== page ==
$ croc slow-tomato-almond

Press "y" and hit enter to receive the file.

Accept 'file.txt' (116 B)? (y/n) y

Receiving (<-
file.txt 100% |████████████████████| (116/116 B, 32.966 kB/s) [0s:0s] ✔️

Sample output:

Transfer Files And Folders Between Computers With Croc
Transfer Files And Folders Between Computers With Croc

Set custom code phrase

Like I already mentioned, Croc will generate a random code every time you send a file or folder. You can also send files/folders with a custom code of your choice using --code option.

$ croc send --code download-this file.txt

Here, "download-this" is the code phrase.

Sample output:

Sending 'file.txt' (116 B)
Code is: download-this
On the other computer run

croc download-this

The recipient can receive the file using the following command:

$ croc download-this
Send files and folders with a custom code using croc
Send files and folders with a custom code using croc

Send text

Just like files and folders, we can share the text as well. This can be useful when you want to share a message or URL.

To send text using Croc, run:

$ croc send --text "Welcome to OSTechNix"

Sample output:

Sending 'text' (20 B)
Code is: natural-roof-clock
On the other computer run

croc natural-roof-clock

Sending (->[fe80::a00:27ff:fe10:7cc1%wlp9s0]:39916)

The recipient will get text using the following command:

$ croc natural-roof-clock
Accept 'text' (20 B)? (y/n) y

Receiving (<-[fe80::d710:cf4:bb49:8b20%enp0s8]:9009)
Welcome to OSTechNix
Send text using croc
Send text using croc

Use pipes

You can pipe the file's output to croc like below.

$ cat file.txt | croc send

Sample output:

Sending 'stdin' (116 B)
Code is: dexter-cowboy-soprano
On the other computer run

croc dexter-cowboy-soprano

Croc will automatically use the stdin data and send and assign a filename like "croc-stdin-728899651".

On the receiving end, the user can receive the file using any one of the following commands:

$ croc dexter-cowboy-soprano

Or, use:

$ croc --yes dexter-cowboy-soprano > out

Here, --yes will not ask any confirmation and automatically agree to all prompts.

Set output folder

By default, Croc will download the data in the current working directory. You can make it to use different download location using --out flag.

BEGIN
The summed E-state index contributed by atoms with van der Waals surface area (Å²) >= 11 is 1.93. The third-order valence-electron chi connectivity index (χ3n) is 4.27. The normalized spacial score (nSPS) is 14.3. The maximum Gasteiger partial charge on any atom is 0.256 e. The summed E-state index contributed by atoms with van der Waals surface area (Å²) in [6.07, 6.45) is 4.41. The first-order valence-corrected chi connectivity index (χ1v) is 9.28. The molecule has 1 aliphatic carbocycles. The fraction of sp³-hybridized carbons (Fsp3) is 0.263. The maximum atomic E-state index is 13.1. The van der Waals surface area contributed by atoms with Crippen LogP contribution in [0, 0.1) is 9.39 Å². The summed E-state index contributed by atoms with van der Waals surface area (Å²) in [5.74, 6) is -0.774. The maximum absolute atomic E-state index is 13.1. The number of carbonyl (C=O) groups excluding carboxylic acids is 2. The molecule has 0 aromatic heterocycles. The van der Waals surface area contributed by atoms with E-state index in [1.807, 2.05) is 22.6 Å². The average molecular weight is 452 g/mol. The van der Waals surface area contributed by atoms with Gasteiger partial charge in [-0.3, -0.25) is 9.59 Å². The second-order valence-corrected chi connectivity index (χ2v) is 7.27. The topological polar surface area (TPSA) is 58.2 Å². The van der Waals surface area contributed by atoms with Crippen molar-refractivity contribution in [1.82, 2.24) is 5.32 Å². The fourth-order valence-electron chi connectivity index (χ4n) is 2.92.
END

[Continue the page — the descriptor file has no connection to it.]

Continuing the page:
$ croc send file.txt

Sample output:

Sending 'file.txt' (116 B)
Code is: program-public-mystery
On the other computer run

croc program-public-mystery

On the receiving end, run:

$ croc --out ~/Downloads

Enter the code phrase when prompted.

Getting help

For help, run:

$ croc --help
   croc - easily and securely transfer stuff from one computer to another

   Send a file:
      croc send file.txt

   Send a file with a custom code:
      croc send --code secret-passphrase file.txt


   send     send a file (see options with croc send -h)
   relay    start your own relay (optional)
   help, h  Shows a list of commands or help for one command

   --remember      save these settings to reuse next time (default: false)
   --debug         toggle debug mode (default: false)
   --yes           automatically agree to all prompts (default: false)
   --stdout        redirect file to stdout (default: false)
   --no-compress   disable compression (default: false)
   --ask           make sure sender and recipient are prompted (default: false)
   --relay value   address of the relay (default: "") [$CROC_RELAY]
   --relay6 value  ipv6 address of the relay (default: "[2604:a880:800:c1::14c:1]:9009") [$CROC_RELAY6]
   --out value     specify an output folder to receive the file (default: ".")
   --pass value    password for the relay (default: "pass123") [$CROC_PASS]
   --help, -h      show help (default: false)
   --version, -v   print the version (default: false)